Dr Solana's vision is short-sighted and likely has more to do with a desire to pawn the manpower needed onto Turkey and Egypt, even though Egypt has categorically stated that it will not be a part of such a force.
The other problem with Dr. Solana's vision is that by putting Sunni boots on Shia ground, the possibility of more bloodshed and wider scale conflict increases dramatically. In Iraq, radical Shi'ite cleric Muqtada al-Sadr has voiced his support for Hezbollah (which is a Lebanese Islamic Shi'ite group), and announced he is recruiting an army to deploy to southern Lebanon.
The case for an EU force must also take into account Europe's refusal to list Hezbollah as a terrorist organization, which opens the door for direct negotiations with hopes for the possibility that an EU force can maintain the peace without firing a shot.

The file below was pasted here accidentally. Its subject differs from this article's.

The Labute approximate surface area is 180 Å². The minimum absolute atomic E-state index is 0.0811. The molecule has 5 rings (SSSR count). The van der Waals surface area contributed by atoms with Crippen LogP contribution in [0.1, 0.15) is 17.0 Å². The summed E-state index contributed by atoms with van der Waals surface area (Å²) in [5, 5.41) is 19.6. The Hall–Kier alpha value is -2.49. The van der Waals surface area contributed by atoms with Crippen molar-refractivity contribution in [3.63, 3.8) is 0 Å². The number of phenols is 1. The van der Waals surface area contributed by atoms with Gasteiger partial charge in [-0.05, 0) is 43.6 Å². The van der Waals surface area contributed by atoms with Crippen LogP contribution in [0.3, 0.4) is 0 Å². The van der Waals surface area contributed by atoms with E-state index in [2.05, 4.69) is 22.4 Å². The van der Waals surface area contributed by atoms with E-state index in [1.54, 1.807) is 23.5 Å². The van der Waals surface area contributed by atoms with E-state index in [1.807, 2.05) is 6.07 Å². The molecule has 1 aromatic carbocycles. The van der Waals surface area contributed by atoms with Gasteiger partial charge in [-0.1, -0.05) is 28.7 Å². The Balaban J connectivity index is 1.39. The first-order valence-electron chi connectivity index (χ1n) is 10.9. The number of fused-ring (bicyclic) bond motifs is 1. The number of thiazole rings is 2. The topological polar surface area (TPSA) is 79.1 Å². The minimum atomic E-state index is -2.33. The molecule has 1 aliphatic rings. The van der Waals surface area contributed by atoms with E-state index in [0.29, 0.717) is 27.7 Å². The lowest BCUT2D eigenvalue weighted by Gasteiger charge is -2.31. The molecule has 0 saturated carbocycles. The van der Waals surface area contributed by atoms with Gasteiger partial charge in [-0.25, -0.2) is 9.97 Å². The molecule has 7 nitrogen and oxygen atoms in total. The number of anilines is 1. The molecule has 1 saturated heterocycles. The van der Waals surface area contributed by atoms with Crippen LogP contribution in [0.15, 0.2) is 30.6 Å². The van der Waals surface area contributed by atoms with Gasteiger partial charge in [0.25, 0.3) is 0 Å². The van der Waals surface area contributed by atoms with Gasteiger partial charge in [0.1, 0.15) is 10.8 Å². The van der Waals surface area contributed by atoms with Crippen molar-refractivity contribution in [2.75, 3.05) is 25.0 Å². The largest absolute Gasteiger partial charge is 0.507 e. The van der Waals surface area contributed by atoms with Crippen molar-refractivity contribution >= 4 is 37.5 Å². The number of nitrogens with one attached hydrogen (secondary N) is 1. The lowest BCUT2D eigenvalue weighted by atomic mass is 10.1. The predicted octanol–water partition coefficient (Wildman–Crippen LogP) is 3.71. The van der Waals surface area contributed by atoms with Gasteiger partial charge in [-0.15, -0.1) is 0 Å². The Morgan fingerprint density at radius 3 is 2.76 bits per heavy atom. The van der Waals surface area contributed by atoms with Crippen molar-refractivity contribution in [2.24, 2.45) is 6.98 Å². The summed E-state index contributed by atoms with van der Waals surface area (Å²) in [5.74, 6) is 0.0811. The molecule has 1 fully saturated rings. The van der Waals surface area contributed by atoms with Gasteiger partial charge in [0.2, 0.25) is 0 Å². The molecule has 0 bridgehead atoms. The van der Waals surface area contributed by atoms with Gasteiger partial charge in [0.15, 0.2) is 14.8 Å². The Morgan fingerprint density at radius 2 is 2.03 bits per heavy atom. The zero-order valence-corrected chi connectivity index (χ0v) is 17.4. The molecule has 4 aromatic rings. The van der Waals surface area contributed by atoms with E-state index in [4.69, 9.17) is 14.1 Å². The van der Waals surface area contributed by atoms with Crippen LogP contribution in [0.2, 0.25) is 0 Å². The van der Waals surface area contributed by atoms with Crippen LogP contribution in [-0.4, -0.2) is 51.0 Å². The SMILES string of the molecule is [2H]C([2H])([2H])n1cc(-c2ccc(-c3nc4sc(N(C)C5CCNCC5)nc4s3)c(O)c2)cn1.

Israel also has indicated willingness for a highly trained European force to be deployed as a stabilization entity in Lebanon. In fact, this is the second time in a year that Israel has requested EU military assistance.
Back in November 2005, Israel asked EU monitors to guard the Gaza/Egyptian border. While the EU monitors had no mandate to use force, Israel requested it. Israel realizes that it needs international support now more than ever, and the Europeans would be remiss to squander this opportunity.
On Tuesday, August 1, the EU foreign ministers will hold an emergency meeting to discuss how best to organize a UN-mandated international force; a force that, the EU must be reminded, is readily at their disposal.
There is no time to waste. As Terje Roed Larsen, the United Nation's chief envoy for Syrian/Lebanese issues, just said, "I do not feel confident that this war between Israel and Hezbollah has peaked yet." The European Union must act before it is too late.
Michael Shtender-Auerbach writes on foreign policy for New York-based think-tank The Century Foundation, and is press director for the Security and Peace Initiative, Century's joint venture with the Center for American Progress.